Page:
• Grade I astrocytoma is a slow growing and benign brain tumour which rarely spreads to the nearby tissues. This is more commonly found in children. It is also known as pilocytic astrocytoma.
  • Grade II astrocytoma is a low-grade brain tumour which often spreads to nearby tissues. These are slow growing tumours. These tumors are capable of transforming into higher grade astrocytomas.
  • Grade III astrocytoma is called anaplastic astrocytoma. This type of tumour grows quickly and spreads to the nearby tissues. It is a cancerous brain tumour.
  • Grade IV astrocytoma is also known as glioblastoma which is the most advanced and aggressive form of astrocytoma.


These tumours start in oligodendrocytes which is a type of glial cells of brain. These tumours tend to grow slowly and most of them can invade the nearby brain tissues. These are very hard to remove completely by surgery.

Sometimes these tumours spread along the CSF pathways but rarely spread outside the brain. With time they become very aggressive and transform into high grade tumours. Oligodendrogliomas constitutes only about 2% of brain tumours.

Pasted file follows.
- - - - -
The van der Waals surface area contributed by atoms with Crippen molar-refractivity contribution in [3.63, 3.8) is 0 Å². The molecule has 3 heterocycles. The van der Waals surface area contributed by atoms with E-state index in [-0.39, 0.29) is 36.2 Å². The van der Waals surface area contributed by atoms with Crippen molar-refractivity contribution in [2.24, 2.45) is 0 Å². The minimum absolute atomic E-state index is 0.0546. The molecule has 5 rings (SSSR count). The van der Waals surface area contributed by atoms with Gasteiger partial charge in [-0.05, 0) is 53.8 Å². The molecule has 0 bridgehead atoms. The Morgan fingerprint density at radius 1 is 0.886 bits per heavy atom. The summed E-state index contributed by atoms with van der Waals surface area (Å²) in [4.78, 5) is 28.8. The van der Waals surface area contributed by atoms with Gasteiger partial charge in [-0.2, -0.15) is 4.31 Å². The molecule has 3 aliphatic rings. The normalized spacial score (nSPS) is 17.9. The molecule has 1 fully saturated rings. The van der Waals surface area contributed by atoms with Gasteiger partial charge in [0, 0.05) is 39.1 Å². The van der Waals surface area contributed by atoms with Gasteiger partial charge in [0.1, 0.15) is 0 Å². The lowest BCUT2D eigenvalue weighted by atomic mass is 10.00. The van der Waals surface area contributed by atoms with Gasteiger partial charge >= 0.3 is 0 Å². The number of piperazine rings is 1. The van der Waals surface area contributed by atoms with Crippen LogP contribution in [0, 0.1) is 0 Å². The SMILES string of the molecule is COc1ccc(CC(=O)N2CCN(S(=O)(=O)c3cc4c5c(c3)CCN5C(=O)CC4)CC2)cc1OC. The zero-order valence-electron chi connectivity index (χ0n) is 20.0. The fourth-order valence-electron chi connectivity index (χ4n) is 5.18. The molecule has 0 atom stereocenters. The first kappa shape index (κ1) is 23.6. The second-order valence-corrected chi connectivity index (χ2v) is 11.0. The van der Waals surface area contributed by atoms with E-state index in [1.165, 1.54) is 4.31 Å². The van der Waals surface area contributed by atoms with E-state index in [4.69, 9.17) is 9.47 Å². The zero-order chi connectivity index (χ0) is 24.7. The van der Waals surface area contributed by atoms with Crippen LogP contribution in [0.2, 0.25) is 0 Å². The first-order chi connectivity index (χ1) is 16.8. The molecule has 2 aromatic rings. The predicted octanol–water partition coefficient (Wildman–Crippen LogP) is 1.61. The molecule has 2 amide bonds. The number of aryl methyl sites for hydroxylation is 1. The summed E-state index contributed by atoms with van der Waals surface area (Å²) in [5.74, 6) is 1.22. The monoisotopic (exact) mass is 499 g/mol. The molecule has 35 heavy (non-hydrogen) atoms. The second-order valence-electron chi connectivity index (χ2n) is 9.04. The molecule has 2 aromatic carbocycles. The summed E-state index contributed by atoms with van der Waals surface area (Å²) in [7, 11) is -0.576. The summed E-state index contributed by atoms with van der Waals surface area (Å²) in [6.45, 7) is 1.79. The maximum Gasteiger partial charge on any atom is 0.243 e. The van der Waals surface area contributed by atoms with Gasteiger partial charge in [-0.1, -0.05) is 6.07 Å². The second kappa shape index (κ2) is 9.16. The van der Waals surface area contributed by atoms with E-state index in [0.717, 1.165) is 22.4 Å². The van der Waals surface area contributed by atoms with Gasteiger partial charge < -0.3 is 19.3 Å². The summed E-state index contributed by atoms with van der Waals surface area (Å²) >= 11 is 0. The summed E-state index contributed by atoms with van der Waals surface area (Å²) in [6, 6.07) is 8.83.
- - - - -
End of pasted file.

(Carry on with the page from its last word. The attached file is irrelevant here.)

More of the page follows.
These tumours start in the lining cells of the ventricles of your brain known as ependymal cells. They are usually found to be in range of grade II to grade III. These tumours are more likely to spread to the cerebrospinal fluid pathways and block the exit of CSF from the ventricles of your brain. This blocking results in ventricles enlargement - a medical condition known as hydrocephalus.

They very rarely grow into normal brain tissue. These types of tumours can be cured and removed completely with the help of surgery but there are chances of nerve damage during the surgical process to remove it.


This kind of tumour arises from the meninges. Meninges are the membranous layer of tissues which surrounds around the outer part of your brain and spinal cord. It is the most common type of brain tumour in adults and accounts for every 1 out of 3 primary brain tumours.

Most oftenm meningiomas do not cause any symptom even after growing for many years because of their slow growth rate. But sometimes, they result in serious disability of adjacent brain tissues, nerves and blood vessels.